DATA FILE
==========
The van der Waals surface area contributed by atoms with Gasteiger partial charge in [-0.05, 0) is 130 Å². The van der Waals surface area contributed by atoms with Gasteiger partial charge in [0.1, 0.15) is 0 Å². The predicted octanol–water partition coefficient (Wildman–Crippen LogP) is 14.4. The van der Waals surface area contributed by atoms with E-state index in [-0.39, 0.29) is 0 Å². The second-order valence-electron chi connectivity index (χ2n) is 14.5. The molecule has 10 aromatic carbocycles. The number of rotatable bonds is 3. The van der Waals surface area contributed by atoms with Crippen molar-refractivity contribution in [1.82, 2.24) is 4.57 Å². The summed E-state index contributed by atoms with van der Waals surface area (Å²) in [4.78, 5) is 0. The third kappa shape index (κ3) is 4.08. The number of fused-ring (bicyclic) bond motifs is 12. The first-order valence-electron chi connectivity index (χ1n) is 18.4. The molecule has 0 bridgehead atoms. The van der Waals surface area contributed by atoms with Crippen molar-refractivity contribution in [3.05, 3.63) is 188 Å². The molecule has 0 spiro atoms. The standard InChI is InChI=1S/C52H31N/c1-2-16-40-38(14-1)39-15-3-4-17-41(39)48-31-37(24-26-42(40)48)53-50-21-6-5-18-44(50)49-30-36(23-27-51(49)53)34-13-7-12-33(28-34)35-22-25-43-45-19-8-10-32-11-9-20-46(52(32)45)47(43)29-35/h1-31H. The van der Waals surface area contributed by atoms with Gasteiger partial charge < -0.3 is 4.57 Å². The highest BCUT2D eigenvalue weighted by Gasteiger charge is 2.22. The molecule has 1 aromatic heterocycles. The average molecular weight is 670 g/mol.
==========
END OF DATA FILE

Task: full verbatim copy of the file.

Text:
The van der Waals surface area contributed by atoms with Gasteiger partial charge in [-0.05, 0) is 130 Å². The van der Waals surface area contributed by atoms with Gasteiger partial charge in [0.1, 0.15) is 0 Å². The predicted octanol–water partition coefficient (Wildman–Crippen LogP) is 14.4. The van der Waals surface area contributed by atoms with E-state index in [-0.39, 0.29) is 0 Å². The second-order valence-electron chi connectivity index (χ2n) is 14.5. The molecule has 10 aromatic carbocycles. The number of rotatable bonds is 3. The van der Waals surface area contributed by atoms with Crippen molar-refractivity contribution in [1.82, 2.24) is 4.57 Å². The summed E-state index contributed by atoms with van der Waals surface area (Å²) in [4.78, 5) is 0. The third kappa shape index (κ3) is 4.08. The number of fused-ring (bicyclic) bond motifs is 12. The first-order valence-electron chi connectivity index (χ1n) is 18.4. The molecule has 0 bridgehead atoms. The van der Waals surface area contributed by atoms with Crippen molar-refractivity contribution in [3.05, 3.63) is 188 Å². The molecule has 0 spiro atoms. The standard InChI is InChI=1S/C52H31N/c1-2-16-40-38(14-1)39-15-3-4-17-41(39)48-31-37(24-26-42(40)48)53-50-21-6-5-18-44(50)49-30-36(23-27-51(49)53)34-13-7-12-33(28-34)35-22-25-43-45-19-8-10-32-11-9-20-46(52(32)45)47(43)29-35/h1-31H. The van der Waals surface area contributed by atoms with Gasteiger partial charge < -0.3 is 4.57 Å². The highest BCUT2D eigenvalue weighted by Gasteiger charge is 2.22. The molecule has 1 aromatic heterocycles. The average molecular weight is 670 g/mol.